bash $ <<<$case3 jq -c 'if type == "array" then .[] else . end | [.Name, .Surname]'

The same property makes jtc solutions resistant to cases of incomplete data, e.g.: if we drop "Name" entry from one of the entries in case 2, jtc solution still works correctly:

bash $ case2='[{"Surname":"Lynch", "gender":"male", "age":29},{"Name":"Alice", "Surname":"Price", "gender":"female", "age":27}]'
bash $ 
bash $ <<<$case2 jtc -w'<Name>l:[-1]' -rT'[{{$a}},{{$b}}]'
[ "Alice", "Price" ]

bash $ <<<$case2 jq -c 'if type == "array" then .[] else . end | [.Name, .Surname]'

- i.e., jtc will not assume that user would require some default substitution in case of incomplete data (but if such handling is required then the walk-path can be easily enhanced)

programming model

  • jq is written in C language, which drags all intrinsic problems the language has dated its creation (here's what I mean)
  • jtc is written in the idiomatic C++14 using STL only. jtc does not have a single naked memory allocation operator (those few new operators required for legacy interface are implemented as guards), nor it has a single naked pointer acting as a resource holder/owner, thus jtc is guaranteed to be free of memory/resources leaks (at least one class of the problems is off the table) - STL guaranty.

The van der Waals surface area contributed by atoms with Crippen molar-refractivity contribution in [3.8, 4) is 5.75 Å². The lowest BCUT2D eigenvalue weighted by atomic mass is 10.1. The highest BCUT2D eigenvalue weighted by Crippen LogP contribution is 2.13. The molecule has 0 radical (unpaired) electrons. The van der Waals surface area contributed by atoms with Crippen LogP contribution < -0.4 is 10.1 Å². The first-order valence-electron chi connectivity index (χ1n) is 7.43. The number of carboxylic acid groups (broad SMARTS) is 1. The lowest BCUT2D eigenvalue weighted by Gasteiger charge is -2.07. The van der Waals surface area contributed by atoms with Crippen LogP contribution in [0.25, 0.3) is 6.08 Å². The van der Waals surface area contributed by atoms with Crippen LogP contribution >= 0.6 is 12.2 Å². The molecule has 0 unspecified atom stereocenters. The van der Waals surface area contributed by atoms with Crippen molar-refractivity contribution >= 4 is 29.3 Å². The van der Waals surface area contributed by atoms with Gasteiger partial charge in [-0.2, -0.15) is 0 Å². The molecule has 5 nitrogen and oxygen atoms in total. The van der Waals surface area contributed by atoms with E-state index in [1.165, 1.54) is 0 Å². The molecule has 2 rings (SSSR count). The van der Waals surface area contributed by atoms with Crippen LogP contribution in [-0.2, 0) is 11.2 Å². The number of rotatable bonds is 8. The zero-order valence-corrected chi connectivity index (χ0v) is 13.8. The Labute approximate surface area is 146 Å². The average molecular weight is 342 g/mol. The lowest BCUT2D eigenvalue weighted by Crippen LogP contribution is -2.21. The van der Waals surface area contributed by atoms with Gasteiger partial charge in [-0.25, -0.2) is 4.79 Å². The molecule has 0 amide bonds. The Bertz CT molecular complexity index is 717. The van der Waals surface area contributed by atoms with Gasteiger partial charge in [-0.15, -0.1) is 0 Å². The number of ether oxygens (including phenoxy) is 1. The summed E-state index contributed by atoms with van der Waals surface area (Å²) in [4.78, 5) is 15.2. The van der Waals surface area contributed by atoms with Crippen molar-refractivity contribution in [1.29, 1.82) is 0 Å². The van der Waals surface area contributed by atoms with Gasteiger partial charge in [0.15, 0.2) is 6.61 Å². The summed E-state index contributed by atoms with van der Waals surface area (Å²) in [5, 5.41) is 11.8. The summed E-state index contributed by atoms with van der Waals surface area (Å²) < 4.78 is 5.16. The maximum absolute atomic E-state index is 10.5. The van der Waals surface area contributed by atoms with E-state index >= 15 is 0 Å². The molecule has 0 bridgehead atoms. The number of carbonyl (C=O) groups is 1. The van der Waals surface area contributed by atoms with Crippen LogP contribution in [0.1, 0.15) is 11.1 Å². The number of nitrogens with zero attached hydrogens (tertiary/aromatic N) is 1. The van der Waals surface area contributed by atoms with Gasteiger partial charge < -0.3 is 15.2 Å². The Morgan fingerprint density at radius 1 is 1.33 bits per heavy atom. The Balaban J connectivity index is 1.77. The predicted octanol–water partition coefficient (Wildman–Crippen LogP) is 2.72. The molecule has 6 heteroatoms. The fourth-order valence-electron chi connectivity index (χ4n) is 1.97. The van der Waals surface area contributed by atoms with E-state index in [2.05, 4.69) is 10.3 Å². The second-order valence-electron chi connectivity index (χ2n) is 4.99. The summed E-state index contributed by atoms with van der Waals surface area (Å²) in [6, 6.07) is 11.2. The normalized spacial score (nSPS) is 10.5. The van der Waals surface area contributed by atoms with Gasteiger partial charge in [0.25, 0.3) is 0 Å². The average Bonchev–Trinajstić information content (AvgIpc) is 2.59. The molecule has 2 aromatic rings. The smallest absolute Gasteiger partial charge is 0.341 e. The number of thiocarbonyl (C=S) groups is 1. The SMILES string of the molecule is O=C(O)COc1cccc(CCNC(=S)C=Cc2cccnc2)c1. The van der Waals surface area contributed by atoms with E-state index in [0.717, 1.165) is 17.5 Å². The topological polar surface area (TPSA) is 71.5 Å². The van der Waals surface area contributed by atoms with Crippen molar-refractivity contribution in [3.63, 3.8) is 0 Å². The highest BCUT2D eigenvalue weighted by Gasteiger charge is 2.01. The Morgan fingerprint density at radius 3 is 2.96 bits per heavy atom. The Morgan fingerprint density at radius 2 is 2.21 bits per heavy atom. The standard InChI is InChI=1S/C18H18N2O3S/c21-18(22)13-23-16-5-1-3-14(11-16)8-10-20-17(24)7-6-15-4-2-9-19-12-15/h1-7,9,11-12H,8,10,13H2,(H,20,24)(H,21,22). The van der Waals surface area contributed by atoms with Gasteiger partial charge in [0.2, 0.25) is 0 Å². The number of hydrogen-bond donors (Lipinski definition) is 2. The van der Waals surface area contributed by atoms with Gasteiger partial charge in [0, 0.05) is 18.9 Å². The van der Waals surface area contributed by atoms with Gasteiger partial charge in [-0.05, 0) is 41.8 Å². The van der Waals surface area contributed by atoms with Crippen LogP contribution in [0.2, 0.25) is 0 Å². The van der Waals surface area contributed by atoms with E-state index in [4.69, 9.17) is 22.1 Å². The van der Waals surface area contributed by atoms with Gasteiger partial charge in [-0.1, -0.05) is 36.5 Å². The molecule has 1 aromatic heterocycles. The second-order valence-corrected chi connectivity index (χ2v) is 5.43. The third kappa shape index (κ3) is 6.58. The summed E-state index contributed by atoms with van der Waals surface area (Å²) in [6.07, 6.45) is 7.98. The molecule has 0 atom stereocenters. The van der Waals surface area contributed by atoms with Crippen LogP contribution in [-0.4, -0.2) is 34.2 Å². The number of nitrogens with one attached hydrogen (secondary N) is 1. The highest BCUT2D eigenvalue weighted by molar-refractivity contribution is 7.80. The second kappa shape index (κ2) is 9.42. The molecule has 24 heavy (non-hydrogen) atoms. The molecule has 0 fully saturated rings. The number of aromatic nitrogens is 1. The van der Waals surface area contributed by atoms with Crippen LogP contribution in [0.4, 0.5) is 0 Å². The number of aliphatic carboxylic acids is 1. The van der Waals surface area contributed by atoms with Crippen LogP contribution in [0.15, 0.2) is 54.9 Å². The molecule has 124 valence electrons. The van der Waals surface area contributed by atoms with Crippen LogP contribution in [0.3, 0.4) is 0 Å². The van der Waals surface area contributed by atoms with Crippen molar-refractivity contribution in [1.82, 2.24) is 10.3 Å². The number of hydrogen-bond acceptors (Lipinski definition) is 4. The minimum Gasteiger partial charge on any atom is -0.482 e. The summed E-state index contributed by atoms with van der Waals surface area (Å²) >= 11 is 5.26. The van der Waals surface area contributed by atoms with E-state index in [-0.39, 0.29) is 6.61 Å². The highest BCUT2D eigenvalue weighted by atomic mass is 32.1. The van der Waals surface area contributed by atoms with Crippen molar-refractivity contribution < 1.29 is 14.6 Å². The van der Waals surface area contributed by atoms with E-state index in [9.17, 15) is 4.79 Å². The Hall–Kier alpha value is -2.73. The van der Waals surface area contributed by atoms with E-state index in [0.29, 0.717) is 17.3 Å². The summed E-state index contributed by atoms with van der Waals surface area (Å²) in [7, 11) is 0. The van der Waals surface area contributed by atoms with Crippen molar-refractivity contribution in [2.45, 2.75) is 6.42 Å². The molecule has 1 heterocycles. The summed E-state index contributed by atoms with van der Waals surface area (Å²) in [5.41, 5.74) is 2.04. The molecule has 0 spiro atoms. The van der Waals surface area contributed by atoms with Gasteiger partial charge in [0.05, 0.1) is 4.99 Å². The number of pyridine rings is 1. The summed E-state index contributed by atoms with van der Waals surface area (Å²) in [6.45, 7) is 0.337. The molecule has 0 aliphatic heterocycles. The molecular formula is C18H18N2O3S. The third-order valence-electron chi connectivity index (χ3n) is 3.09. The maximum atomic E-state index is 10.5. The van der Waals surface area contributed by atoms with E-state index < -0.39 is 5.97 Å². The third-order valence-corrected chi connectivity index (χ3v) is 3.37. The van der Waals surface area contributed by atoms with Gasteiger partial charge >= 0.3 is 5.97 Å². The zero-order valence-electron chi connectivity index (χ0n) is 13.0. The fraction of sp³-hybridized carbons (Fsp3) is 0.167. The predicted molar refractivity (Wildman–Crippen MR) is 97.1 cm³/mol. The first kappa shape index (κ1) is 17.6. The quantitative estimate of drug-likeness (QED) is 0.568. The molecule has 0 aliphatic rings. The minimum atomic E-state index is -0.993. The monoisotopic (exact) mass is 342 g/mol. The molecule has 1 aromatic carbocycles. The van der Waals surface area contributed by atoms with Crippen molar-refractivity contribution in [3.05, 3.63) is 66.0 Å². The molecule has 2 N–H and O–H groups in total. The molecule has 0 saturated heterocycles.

Also, jtc is written in a very portable way, it should not cause problems compiling it under any unix like system.

JSON numerical fidelity:

  • jq is not compliant with JSON numerical definition. What jq does, it simply converts a symbolic numerical representation to an internal binary and keeps it that way. That approach:
    • is not compliant with JSON definition of the numerical values
    • it has problems retaining required precision
    • might change original representation of numericals
    • leads to incorrect processing of some JSON streams